Vanderbilt


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The German and Dutch word bulte meaning "mound" and describing someone who lived by a low hill was the basis of the placename of De Bilt that lay just northeast of Utrecht in Holland.

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Jan Aertszoon or Aertson was a Dutch farmer from the village of De Bilt near Utrecht who emigrated to the Dutch colony of New Netherland as an indentured servant in 1650.  Jan's village name was later added to the Dutch "Van der" (from the) to create "Van der Bilt." 

America.  The prominence of the Vanderbilt family in America began with Cornelius Vanderbilt, the fourth of nine children born in 1794 to a Staten Island family of modest means which ran a ferry service to Manhattan.  His father, the first to spell his name as van Derbilt, was born in 1764 and was reared in the home of an uncle where he worked for his room and board. 

Cornelius left school at eleven and started his business career with a steamboat, the Bellona, which operated in a ferry service between New Brunswick in Canada and New York.  He went on to build a shipping and railroad empire that, during the 19th century, made him one of the wealthiest men in the world. 

Although the Commodore himself always occupied a modest home, members of his family would use their wealth to build a resplendent family tomb at the Moravian cemetery on Staten Island and a number of magnificent mansions - on Fifth Avenue in New York, in Newport, and along the Hudson.  The family had grown immeasurably richer by the time of the death of Cornelius’s son William.

“William H. Vanderbilt died suddenly in December 1885, only eight years after his father.  The world was astounded to learn that he had more than doubled the family fortune in that short time, leaving him the richest man in the world.” 

Their descendants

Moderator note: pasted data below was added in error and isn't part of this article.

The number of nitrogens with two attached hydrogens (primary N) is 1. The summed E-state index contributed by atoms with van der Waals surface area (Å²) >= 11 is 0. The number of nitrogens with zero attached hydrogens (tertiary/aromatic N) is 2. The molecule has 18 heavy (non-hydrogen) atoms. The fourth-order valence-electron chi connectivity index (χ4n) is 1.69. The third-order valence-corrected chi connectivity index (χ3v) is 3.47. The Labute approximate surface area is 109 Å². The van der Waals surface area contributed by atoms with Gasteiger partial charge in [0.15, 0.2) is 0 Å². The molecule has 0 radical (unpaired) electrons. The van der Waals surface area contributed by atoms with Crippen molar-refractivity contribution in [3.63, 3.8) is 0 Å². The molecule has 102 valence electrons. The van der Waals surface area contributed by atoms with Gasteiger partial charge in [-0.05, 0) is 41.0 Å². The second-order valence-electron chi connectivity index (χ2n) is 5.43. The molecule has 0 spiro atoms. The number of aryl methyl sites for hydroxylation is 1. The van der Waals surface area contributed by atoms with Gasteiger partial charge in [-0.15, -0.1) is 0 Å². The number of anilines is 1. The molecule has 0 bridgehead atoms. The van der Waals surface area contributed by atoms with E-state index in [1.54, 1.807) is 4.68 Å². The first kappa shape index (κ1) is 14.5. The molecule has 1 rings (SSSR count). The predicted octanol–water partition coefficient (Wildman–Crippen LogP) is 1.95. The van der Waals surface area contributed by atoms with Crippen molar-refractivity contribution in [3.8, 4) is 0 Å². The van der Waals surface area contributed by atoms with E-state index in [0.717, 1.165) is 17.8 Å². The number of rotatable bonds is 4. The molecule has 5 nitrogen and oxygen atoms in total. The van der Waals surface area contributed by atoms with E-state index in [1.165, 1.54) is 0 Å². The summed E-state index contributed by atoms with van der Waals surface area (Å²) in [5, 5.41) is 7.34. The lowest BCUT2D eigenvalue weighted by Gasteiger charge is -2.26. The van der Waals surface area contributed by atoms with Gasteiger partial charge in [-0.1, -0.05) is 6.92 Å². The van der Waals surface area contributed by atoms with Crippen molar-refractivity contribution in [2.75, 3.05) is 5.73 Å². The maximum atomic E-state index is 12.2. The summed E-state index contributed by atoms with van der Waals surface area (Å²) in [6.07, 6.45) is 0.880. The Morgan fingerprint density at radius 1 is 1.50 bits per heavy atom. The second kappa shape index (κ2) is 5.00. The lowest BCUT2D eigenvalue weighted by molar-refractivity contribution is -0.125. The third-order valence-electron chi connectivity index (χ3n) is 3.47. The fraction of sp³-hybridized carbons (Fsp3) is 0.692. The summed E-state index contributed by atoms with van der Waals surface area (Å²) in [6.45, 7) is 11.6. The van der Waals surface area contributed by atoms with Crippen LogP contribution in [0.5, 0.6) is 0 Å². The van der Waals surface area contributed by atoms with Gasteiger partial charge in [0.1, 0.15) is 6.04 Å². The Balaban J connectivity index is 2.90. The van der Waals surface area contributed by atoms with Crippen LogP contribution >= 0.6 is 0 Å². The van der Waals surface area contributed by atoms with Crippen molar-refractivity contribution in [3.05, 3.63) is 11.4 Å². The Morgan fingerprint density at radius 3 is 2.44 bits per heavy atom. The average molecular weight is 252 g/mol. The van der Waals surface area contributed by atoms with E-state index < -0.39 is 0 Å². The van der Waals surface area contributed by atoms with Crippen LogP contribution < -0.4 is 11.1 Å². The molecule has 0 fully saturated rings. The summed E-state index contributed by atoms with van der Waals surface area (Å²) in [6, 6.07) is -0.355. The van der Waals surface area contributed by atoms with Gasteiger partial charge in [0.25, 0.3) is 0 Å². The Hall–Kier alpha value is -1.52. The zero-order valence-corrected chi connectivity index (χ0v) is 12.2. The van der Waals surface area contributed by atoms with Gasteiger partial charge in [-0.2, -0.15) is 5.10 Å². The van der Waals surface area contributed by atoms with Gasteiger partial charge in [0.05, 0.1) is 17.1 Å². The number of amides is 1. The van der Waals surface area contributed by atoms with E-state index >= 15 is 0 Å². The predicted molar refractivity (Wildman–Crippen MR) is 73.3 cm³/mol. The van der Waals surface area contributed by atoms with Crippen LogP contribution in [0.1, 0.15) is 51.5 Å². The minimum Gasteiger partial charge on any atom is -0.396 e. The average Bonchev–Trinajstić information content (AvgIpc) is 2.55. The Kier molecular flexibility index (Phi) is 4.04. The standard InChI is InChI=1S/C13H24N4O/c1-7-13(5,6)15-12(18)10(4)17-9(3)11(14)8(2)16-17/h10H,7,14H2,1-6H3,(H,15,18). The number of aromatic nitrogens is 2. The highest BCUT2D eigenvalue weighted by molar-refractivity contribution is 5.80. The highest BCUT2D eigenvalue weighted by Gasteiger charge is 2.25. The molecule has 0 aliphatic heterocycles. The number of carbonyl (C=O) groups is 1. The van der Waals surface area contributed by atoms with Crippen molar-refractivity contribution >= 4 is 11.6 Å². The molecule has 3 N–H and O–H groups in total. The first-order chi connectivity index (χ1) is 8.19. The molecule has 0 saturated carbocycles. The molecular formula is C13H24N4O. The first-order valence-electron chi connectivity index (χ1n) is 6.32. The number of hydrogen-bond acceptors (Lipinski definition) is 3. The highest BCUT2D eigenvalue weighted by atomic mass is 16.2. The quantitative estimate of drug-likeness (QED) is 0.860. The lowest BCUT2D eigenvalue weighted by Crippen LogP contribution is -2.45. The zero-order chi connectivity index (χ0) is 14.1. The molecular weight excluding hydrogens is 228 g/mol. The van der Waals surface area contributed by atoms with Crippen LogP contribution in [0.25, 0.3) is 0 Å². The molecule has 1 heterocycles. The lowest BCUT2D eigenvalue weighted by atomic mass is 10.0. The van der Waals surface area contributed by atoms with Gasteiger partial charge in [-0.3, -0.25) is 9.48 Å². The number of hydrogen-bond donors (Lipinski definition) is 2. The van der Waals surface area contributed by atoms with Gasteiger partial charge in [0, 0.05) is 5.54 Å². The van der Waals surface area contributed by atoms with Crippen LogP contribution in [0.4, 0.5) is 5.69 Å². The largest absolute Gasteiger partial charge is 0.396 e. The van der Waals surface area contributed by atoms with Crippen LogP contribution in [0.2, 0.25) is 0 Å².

were to dominate what came to be known as the Gilded Age, a period when Vanderbilt men were the merchant princes of American life through their prominence in the business world, in New York society, and as patrons of the arts throughout the world. 

Later Vanderbilts showed less interest in business and more in yachting, horse racing, and fast cars.  Much of the Vanderbilt wealth ended up being dissipated over the 20th century.  A distant cousin Arthur T. Vanderbilt published Fortune's Children: The Fall of the House of Vanderbilt in 1989.  Only Gloria Vanderbilt and her son Anderson Cooper have made names for themselves in the modern world.


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If you would like to read more, click on the miscellany page for further stories and accounts:


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Cornelius Vanderbilt
, known as the Commodore, build a shipping and railroad empire that, during the 19th century, made him one of the wealthiest men in the world. 
Harold Vanderbilt was a successful sportsman, winning yachting America's Cup on no fewer than three occasions.
Amy Vanderbilt, indirectly related to the main Vanderbilt family, was an American authority on etiquette.  In 1952 she published her best-selling book Amy Vanderbilt's Complete Book of Etiquette.

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  • 600 in America (most numerous in New York)

PS.  You might want to check out the surnames page on this website.  It covers surname genealogy in this and companion websites for more than 800 surnames.

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